"That (Cpt. Baker's statement) in and of itself should show us that we still give excuses for men who perpetrate violence onto Asian women," said Chau Nguyen.

She said this senseless act of violence is an example of how hypersexualization and fetishization can manifest itself into deadly outcomes. It comes from harmful stereotypes of Asian women being docile, submissive, or exotic. Advocates said these concepts are not a new issue and have existed since the first group of Asian women immigrated to this country in the late 1800s.

"Hypersexualization dehumanizes and looks at Asian women as mere sex objects and not as human holistic beings," said Chau Nguyen. "There were laws that excluded East Asian women. There's this narrative in the history of our country of when men came back from war and went to Asian prostitution shops."

Chen and Kimberly Nguyen recalled experiencing instances where they were fetishized or hypersexualized.

"I was a bartender back in college and some random drunk guy will say, 'I've always wanted to sleep with an Asian girl.' Even with my patients now, they'll say things like, 'I love Asian women. They are so obedient,'" said Kimberly Nguyen. "People think that because the stereotypes don't affect us negatively because it's supposed to be a 'positive' thing to be seen as attractive, desirable, or sexual."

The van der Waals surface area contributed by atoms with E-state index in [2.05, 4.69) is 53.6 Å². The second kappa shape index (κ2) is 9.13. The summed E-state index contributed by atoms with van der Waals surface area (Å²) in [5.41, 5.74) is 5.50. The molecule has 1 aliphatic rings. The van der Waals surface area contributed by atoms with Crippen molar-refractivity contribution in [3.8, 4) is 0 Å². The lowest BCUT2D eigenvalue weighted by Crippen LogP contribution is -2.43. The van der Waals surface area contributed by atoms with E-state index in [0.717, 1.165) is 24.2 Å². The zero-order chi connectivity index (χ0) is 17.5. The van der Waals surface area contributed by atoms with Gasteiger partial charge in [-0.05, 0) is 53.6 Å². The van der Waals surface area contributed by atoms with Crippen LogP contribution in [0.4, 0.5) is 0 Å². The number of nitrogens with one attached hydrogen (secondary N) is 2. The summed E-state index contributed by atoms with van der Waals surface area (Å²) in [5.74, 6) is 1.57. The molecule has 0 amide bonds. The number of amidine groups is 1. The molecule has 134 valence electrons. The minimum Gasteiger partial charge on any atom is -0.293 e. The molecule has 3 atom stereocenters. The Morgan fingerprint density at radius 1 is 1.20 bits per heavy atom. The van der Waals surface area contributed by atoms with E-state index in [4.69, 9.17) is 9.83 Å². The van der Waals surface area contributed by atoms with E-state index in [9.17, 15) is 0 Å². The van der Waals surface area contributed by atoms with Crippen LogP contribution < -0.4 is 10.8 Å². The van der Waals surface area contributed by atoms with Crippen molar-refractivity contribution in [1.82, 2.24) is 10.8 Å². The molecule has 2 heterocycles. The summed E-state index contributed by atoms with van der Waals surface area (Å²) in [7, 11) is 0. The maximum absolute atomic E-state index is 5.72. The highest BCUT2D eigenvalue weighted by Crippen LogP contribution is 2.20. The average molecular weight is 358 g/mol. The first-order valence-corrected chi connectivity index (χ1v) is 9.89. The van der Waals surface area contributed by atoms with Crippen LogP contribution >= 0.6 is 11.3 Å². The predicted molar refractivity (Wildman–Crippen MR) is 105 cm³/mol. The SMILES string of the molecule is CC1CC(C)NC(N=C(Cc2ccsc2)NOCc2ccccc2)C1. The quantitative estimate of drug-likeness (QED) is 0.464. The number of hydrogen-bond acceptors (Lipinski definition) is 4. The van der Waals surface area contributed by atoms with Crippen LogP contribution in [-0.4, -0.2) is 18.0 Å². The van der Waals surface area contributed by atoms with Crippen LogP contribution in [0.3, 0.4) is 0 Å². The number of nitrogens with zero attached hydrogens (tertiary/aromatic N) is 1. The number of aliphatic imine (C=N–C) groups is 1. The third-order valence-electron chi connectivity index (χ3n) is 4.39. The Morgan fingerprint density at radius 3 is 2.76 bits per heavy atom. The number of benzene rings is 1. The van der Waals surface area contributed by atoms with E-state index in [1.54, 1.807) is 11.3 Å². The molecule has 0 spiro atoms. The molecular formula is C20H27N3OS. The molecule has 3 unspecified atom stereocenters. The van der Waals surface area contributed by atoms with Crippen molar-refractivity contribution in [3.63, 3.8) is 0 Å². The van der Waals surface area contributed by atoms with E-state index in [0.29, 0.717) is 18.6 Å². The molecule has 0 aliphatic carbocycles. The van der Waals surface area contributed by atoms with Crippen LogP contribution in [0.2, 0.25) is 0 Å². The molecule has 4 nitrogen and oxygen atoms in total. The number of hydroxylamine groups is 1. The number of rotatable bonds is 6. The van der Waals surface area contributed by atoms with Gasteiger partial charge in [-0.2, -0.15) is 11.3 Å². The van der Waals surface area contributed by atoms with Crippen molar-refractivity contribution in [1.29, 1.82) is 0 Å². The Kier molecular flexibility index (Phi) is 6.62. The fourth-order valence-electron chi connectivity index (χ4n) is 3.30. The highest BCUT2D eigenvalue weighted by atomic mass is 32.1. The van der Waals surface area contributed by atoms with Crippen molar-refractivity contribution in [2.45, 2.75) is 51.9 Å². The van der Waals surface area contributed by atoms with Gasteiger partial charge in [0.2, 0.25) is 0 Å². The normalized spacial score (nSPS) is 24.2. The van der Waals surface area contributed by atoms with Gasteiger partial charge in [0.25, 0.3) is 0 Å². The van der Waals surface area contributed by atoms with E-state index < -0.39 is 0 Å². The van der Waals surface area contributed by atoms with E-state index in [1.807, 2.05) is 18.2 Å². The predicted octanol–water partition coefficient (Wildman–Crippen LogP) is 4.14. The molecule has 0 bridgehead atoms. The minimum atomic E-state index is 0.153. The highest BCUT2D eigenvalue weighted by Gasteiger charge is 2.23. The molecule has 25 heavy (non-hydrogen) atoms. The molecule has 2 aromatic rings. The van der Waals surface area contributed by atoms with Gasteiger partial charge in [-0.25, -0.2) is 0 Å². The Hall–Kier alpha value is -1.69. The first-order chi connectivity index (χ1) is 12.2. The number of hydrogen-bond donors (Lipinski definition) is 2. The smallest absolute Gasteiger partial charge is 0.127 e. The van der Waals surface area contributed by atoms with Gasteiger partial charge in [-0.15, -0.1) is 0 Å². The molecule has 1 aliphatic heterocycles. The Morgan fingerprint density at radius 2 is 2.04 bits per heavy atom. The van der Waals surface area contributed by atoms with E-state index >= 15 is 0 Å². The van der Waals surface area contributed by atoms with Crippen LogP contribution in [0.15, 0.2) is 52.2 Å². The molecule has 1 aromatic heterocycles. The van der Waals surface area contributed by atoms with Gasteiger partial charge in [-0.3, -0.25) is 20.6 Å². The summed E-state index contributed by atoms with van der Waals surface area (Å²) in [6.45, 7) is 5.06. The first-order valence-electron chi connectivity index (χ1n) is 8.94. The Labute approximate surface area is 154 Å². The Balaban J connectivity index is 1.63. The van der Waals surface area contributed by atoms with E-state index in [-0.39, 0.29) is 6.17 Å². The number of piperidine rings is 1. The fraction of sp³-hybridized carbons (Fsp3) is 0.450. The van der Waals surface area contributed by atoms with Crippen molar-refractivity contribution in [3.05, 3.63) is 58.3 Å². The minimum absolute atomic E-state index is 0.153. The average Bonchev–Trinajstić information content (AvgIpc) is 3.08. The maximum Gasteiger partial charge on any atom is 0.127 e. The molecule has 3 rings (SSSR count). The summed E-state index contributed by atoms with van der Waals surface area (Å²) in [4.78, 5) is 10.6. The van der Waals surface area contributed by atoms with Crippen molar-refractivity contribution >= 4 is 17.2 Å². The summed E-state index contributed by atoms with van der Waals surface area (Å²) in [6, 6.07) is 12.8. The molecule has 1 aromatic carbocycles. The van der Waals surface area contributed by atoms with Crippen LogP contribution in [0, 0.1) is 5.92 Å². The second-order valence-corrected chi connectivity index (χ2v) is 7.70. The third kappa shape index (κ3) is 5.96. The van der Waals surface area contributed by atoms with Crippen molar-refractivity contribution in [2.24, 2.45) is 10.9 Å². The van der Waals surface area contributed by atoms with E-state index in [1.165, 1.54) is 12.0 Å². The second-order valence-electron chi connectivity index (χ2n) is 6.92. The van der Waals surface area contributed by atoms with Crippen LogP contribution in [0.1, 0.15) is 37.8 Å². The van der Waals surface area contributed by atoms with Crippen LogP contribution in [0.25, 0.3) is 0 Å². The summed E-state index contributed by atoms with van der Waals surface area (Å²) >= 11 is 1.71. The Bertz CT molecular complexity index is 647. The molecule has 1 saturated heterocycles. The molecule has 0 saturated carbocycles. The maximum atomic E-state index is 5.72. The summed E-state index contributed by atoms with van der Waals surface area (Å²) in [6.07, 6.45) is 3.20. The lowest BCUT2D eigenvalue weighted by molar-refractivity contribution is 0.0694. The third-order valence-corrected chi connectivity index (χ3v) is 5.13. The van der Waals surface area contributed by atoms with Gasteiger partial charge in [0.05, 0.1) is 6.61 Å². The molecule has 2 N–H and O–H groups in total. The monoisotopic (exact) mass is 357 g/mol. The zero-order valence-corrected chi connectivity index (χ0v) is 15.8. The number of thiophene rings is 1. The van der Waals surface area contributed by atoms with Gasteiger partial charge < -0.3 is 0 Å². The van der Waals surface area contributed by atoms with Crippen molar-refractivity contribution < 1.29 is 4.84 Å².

"A guy came up to me at the gas station. He said, 'I can pump your gas for you. Where are you from? You're beautiful. Let's go to dinner,'" said Chen. "Another time I was walking through the anime section at Barnes and Noble and this white guy looked up at me, got really excited, and asked if I was Japanese."

According to Stop AAPI Hate, they have received a total of 10,905 hate incidents since March 19, 2020. Out of those reports, 63 percent consisted of verbal harassment and 16.2 percent contained physical assault. When the data is broken down by gender, women made up 61.8 percent of the reports.

Even though the shootings took place in Georgia, its impact could be felt throughout the country.

Experts said what contributes to the on-going existence of anti-Asian hate and violence is the Model Minority myth. Chau Nguyen said the severe issues facing Asian Americans are often minimized, because they are perceived as the most flourishing minority group that do not experience or cause any trouble.

"When people think of us, they think we're all doctors, lawyers, and engineers. We do as we're told and we're pleasers," she said. "That can have a damaging effect on us."

So what can be done to help combat this issue? She said it starts with raw, vulnerable, and uncomfortable conversations.